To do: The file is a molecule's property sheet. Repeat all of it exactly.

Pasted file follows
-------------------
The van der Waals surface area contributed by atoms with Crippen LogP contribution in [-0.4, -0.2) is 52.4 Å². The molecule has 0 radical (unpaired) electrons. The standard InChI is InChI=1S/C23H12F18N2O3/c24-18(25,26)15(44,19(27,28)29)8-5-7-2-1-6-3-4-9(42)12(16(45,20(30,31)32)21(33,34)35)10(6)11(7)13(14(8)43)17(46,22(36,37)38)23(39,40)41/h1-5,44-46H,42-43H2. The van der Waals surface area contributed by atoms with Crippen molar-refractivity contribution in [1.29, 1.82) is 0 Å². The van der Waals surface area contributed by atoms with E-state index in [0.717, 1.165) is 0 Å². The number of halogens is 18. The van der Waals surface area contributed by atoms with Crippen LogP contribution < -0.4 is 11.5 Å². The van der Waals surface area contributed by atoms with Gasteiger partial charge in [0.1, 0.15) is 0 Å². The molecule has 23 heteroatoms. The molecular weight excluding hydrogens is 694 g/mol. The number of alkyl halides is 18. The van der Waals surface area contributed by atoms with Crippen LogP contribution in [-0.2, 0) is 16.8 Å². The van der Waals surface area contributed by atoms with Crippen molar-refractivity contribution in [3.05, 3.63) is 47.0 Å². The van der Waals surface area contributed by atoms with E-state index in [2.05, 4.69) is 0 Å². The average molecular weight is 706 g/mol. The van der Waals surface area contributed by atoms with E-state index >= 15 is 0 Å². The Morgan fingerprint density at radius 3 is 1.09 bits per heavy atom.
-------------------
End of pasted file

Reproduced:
The van der Waals surface area contributed by atoms with Crippen LogP contribution in [-0.4, -0.2) is 52.4 Å². The molecule has 0 radical (unpaired) electrons. The standard InChI is InChI=1S/C23H12F18N2O3/c24-18(25,26)15(44,19(27,28)29)8-5-7-2-1-6-3-4-9(42)12(16(45,20(30,31)32)21(33,34)35)10(6)11(7)13(14(8)43)17(46,22(36,37)38)23(39,40)41/h1-5,44-46H,42-43H2. The van der Waals surface area contributed by atoms with Crippen molar-refractivity contribution in [1.29, 1.82) is 0 Å². The van der Waals surface area contributed by atoms with E-state index in [0.717, 1.165) is 0 Å². The number of halogens is 18. The van der Waals surface area contributed by atoms with Crippen LogP contribution < -0.4 is 11.5 Å². The van der Waals surface area contributed by atoms with Gasteiger partial charge in [0.1, 0.15) is 0 Å². The molecule has 23 heteroatoms. The molecular weight excluding hydrogens is 694 g/mol. The number of alkyl halides is 18. The van der Waals surface area contributed by atoms with Crippen LogP contribution in [-0.2, 0) is 16.8 Å². The van der Waals surface area contributed by atoms with Crippen molar-refractivity contribution in [3.05, 3.63) is 47.0 Å². The van der Waals surface area contributed by atoms with E-state index in [2.05, 4.69) is 0 Å². The average molecular weight is 706 g/mol. The van der Waals surface area contributed by atoms with E-state index >= 15 is 0 Å². The Morgan fingerprint density at radius 3 is 1.09 bits per heavy atom.